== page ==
Theories of the Financial Crisis: Goldman Sachs Did It!


By Joe Campbell
July 23rd, 2009

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can you buy viagra over the counter at walgreens [digg-reddit-me]Matt Taibbi most famously posited that the financial crisis was the result of Goldman Sachs’ self-interested manipulations. He saw this single investment bank as the malevolent force behind the latest financial crisis – as well as speculative bubbles throughout history:

go here The world’s most powerful investment bank is a great vampire squid wrapped around the face of humanity, relentlessly jamming its blood funnel into anything that smells like money…The bank’s unprecedented reach and power have enabled it to turn all of America into a giant pump-and-dump scam, manipulating whole economic sectors for years at a time, moving the dice game as this or that market collapses, and all the time gorging itself on the unseen costs that are breaking families everywhere – high gas prices, rising consumer-credit rates, half-eaten pension funds, mass layoffs, future taxes to pay off bail-outs. All that money that you’re losing, it’s going somewhere, and in both a literal and figurative sense, Goldman Sachs is where it’s going: The bank is a huge, highly sophisticated engine for converting the useful, deployed wealth of society into the least useful, most wasteful and insoluble substance on Earth – pure profit for rich individuals.

As over-the-top as Taibbi’s description might be, it wasn’t wholly inaccurate. Putting aside the exaggerated, macho, Hunter Thompson-esque prose, and even Felix Salmon, a mainstream blogger and financial writer for Reuters, finds a great deal of truth in this portrait of Goldman Sachs:

I don’t agree with all of Taibbi’s article, but I’m surprised at how much of it I do agree with…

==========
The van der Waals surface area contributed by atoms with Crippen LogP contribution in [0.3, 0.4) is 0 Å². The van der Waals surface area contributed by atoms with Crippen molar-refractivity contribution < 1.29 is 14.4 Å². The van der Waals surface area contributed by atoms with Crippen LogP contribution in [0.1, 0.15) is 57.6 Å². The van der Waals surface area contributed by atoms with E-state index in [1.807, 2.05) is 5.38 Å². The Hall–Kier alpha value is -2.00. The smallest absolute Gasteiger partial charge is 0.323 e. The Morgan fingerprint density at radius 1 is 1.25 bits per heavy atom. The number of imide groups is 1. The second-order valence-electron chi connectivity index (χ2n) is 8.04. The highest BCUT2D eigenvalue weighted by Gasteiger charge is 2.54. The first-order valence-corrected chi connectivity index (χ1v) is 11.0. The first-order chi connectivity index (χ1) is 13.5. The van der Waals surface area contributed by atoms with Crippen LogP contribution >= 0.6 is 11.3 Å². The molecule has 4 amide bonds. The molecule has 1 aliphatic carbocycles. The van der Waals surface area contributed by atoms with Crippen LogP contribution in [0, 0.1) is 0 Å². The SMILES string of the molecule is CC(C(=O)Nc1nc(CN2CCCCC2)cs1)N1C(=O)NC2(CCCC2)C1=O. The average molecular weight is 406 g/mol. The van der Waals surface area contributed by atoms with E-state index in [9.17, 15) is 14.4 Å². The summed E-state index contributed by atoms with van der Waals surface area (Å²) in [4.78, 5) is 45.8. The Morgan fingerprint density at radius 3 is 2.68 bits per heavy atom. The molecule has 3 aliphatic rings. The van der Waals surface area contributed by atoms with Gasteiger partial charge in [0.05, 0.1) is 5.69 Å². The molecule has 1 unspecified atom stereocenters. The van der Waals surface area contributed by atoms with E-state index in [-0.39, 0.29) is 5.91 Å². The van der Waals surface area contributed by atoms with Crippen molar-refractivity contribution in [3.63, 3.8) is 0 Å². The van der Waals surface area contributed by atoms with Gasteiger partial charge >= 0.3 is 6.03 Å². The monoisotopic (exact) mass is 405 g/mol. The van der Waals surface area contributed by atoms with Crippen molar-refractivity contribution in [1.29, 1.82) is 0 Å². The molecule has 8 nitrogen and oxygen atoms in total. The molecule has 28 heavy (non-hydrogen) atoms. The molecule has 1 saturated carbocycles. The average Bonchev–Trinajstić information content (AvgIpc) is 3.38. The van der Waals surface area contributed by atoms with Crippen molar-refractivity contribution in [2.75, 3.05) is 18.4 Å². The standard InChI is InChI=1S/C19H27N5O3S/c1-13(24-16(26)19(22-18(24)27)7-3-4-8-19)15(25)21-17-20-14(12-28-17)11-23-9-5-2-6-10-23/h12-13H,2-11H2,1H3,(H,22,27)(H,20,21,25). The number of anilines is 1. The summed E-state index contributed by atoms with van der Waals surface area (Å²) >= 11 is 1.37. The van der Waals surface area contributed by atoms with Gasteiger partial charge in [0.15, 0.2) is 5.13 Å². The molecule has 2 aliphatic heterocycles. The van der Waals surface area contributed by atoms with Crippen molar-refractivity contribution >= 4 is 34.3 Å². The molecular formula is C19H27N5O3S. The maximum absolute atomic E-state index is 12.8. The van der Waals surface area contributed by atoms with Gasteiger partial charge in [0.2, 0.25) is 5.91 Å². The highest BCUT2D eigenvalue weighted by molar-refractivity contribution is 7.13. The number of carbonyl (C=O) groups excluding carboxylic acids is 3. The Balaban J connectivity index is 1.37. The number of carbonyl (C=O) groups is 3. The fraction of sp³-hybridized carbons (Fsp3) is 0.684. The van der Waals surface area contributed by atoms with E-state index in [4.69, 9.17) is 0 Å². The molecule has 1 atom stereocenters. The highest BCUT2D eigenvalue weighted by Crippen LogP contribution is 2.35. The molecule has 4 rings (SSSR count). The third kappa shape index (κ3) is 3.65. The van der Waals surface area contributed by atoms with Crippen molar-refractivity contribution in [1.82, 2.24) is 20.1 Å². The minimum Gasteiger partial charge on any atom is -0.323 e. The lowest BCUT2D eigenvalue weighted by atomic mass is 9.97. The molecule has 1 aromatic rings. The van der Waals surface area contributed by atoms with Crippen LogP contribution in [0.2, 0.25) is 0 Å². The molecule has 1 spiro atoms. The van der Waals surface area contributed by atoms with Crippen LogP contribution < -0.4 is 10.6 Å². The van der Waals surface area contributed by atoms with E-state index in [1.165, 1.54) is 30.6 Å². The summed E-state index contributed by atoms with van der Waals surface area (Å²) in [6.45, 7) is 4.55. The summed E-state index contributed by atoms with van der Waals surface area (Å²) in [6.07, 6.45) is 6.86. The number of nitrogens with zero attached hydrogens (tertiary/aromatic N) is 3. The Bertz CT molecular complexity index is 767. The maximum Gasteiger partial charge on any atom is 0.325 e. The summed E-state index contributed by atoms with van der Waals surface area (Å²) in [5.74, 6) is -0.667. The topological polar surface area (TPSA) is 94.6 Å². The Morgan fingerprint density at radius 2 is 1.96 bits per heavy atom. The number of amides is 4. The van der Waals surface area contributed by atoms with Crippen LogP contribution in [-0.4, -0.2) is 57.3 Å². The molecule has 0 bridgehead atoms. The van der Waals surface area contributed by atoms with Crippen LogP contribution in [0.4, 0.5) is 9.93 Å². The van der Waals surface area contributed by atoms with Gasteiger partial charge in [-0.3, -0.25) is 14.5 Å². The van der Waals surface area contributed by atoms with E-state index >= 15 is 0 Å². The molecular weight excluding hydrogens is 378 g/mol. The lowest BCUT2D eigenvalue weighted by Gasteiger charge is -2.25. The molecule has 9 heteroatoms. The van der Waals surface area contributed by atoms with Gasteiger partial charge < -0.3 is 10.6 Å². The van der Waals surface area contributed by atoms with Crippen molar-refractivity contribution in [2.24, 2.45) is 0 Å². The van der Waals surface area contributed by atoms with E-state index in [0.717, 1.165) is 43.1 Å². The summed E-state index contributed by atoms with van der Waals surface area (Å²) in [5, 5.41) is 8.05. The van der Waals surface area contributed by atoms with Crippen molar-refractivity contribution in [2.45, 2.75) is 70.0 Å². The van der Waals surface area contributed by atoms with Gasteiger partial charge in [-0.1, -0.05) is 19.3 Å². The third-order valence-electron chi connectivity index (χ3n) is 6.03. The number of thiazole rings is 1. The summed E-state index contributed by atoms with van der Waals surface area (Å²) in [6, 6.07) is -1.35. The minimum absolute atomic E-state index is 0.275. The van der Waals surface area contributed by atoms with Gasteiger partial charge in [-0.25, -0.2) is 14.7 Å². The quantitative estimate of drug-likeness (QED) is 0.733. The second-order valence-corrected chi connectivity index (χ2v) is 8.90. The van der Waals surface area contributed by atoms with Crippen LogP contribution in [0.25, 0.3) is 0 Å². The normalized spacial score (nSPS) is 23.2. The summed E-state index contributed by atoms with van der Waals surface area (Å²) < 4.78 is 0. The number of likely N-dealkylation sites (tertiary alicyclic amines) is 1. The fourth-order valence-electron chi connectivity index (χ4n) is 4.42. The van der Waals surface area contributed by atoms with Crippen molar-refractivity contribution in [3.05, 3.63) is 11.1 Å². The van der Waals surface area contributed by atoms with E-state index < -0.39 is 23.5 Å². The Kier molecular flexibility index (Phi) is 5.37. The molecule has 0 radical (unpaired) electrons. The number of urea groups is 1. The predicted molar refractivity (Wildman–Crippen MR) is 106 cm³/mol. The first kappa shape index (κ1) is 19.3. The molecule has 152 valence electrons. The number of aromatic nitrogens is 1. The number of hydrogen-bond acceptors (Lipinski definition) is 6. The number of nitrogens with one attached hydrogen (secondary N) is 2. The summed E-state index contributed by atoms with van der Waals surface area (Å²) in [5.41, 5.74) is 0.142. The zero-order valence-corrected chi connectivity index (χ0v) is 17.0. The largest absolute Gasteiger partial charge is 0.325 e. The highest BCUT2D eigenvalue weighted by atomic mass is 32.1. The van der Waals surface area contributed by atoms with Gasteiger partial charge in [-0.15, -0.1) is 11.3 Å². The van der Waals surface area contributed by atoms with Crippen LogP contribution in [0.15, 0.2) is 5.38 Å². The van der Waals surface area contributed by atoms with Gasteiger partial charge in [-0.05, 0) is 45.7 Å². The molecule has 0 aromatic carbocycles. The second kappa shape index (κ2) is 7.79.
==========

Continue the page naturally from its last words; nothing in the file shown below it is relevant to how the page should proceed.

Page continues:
Adding credence to this portrait of a massive bubble-making machine were the recent best-ever quarterly profits by Goldman in the midst of a recession for the rest of the country. Graham Bowley and Jenny Anderson of the New York Times summarized this state of affair simply in their piece:

Most of Wall Street, and America, is still waiting for an economic recovery. Then there is Goldman Sachs.

The free market digest The Economist immediately saw the significance of these profits so soon after government aid:

For a firm that probably would have collapsed without government capital, debt guarantees and fast-track approval to turn itself into a commercial bank (not to mention a multi-billion-dollar payout as a counterparty of American International Group), such largesse is cheeky at best, distasteful at worst. It has already drawn rebukes on Capitol Hill, even though Goldman has repaid the government’s $10 billion preferred-equity investment.

That Goldman Sachs was going to be a big winner in all of this was pretty evident as early as October when I included this as one of the 11 lessons I learned while trying to figure out the financial crisis: “Goldman Sachs always wins.” What was evident already was that – as Russell Roberts pointed out in the Times – Goldman Sachs had “won” the bailout game:

It is deeply disturbing that Lehman Brothers was a long-time competitor of Secretary Paulson’s former firm, Goldman Sachs. It is equally disturbing that the chief executive of CIT, Jeffrey Peek, has been a contributor to Republicans rather than Democrats. This could be mere coincidence. But the current and ad hoc bailout strategy inevitably creates suspicion and destroys faith in our economic and political system.

Aside from Taibbi – who sees Goldman’s tentacles at the root of most of America’s worst economic  moments through history – most observers do not see Goldman Sachs as the deliberate instigator of the current crisis. They see it instead as an opportunistic organization – one that navigated through the crisis with aplomb – as it saw its rivals vanquished and as it shored up its own business. It also played a significant role as the leader of the financial industry as it used political influence to push for various policies including a relaxation of regulation. The oversize influence of the financial industry should be the next Theory of the Financial Crisis I cover.

But the key point now is that Goldman Sachs – if successful in opposing most common-sense reforms – will be substantially to blame for the next crisis.

[Image by nydisccovery licensed under Creative Commons.]